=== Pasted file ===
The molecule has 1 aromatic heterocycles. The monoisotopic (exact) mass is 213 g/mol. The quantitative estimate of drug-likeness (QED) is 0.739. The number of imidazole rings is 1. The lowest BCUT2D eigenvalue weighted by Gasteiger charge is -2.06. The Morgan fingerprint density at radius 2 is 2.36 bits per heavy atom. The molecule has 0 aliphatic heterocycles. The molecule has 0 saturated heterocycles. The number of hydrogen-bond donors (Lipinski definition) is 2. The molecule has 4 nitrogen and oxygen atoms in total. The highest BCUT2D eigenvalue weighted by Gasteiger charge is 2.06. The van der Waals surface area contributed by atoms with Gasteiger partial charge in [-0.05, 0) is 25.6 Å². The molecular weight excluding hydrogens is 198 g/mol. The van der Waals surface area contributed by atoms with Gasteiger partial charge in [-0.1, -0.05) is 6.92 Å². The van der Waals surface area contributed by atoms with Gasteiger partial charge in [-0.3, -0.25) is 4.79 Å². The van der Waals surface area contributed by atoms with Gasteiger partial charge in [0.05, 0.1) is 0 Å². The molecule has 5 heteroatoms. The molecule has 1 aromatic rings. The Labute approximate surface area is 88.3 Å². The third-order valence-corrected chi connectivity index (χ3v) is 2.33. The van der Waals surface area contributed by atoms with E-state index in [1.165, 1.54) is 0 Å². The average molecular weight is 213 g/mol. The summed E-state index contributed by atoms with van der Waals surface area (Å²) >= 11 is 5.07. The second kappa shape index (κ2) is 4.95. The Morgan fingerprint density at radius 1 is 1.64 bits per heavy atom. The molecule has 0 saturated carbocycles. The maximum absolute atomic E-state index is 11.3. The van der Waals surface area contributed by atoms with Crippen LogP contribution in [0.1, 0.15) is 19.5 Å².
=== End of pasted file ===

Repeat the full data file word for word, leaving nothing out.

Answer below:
The molecule has 1 aromatic heterocycles. The monoisotopic (exact) mass is 213 g/mol. The quantitative estimate of drug-likeness (QED) is 0.739. The number of imidazole rings is 1. The lowest BCUT2D eigenvalue weighted by Gasteiger charge is -2.06. The Morgan fingerprint density at radius 2 is 2.36 bits per heavy atom. The molecule has 0 aliphatic heterocycles. The molecule has 0 saturated heterocycles. The number of hydrogen-bond donors (Lipinski definition) is 2. The molecule has 4 nitrogen and oxygen atoms in total. The highest BCUT2D eigenvalue weighted by Gasteiger charge is 2.06. The van der Waals surface area contributed by atoms with Gasteiger partial charge in [-0.05, 0) is 25.6 Å². The molecular weight excluding hydrogens is 198 g/mol. The van der Waals surface area contributed by atoms with Gasteiger partial charge in [-0.1, -0.05) is 6.92 Å². The van der Waals surface area contributed by atoms with Gasteiger partial charge in [-0.3, -0.25) is 4.79 Å². The van der Waals surface area contributed by atoms with Gasteiger partial charge in [0.05, 0.1) is 0 Å². The molecule has 5 heteroatoms. The molecule has 1 aromatic rings. The Labute approximate surface area is 88.3 Å². The third-order valence-corrected chi connectivity index (χ3v) is 2.33. The van der Waals surface area contributed by atoms with E-state index in [1.165, 1.54) is 0 Å². The average molecular weight is 213 g/mol. The summed E-state index contributed by atoms with van der Waals surface area (Å²) >= 11 is 5.07. The second kappa shape index (κ2) is 4.95. The Morgan fingerprint density at radius 1 is 1.64 bits per heavy atom. The molecule has 0 saturated carbocycles. The maximum absolute atomic E-state index is 11.3. The van der Waals surface area contributed by atoms with Crippen LogP contribution in [0.1, 0.15) is 19.5 Å².